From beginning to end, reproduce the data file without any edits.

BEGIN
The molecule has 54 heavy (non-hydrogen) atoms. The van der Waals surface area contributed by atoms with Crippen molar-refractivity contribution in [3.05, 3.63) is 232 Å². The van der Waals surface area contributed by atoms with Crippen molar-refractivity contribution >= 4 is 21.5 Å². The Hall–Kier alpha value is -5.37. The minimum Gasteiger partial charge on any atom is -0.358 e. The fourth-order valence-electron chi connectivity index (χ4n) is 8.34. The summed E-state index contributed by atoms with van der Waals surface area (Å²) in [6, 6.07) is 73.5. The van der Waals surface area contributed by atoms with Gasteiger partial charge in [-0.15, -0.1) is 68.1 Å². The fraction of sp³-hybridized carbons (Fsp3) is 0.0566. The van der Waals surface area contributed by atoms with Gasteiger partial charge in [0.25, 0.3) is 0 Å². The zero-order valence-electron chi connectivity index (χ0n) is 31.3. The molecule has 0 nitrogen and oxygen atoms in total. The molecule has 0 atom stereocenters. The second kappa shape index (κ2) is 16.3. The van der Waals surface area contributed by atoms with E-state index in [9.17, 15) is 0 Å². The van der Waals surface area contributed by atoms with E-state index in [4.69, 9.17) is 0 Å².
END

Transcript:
The molecule has 54 heavy (non-hydrogen) atoms. The van der Waals surface area contributed by atoms with Crippen molar-refractivity contribution in [3.05, 3.63) is 232 Å². The van der Waals surface area contributed by atoms with Crippen molar-refractivity contribution >= 4 is 21.5 Å². The Hall–Kier alpha value is -5.37. The minimum Gasteiger partial charge on any atom is -0.358 e. The fourth-order valence-electron chi connectivity index (χ4n) is 8.34. The summed E-state index contributed by atoms with van der Waals surface area (Å²) in [6, 6.07) is 73.5. The van der Waals surface area contributed by atoms with Gasteiger partial charge in [-0.15, -0.1) is 68.1 Å². The fraction of sp³-hybridized carbons (Fsp3) is 0.0566. The van der Waals surface area contributed by atoms with Gasteiger partial charge in [0.25, 0.3) is 0 Å². The zero-order valence-electron chi connectivity index (χ0n) is 31.3. The molecule has 0 nitrogen and oxygen atoms in total. The molecule has 0 atom stereocenters. The second kappa shape index (κ2) is 16.3. The van der Waals surface area contributed by atoms with E-state index in [9.17, 15) is 0 Å². The van der Waals surface area contributed by atoms with E-state index in [4.69, 9.17) is 0 Å².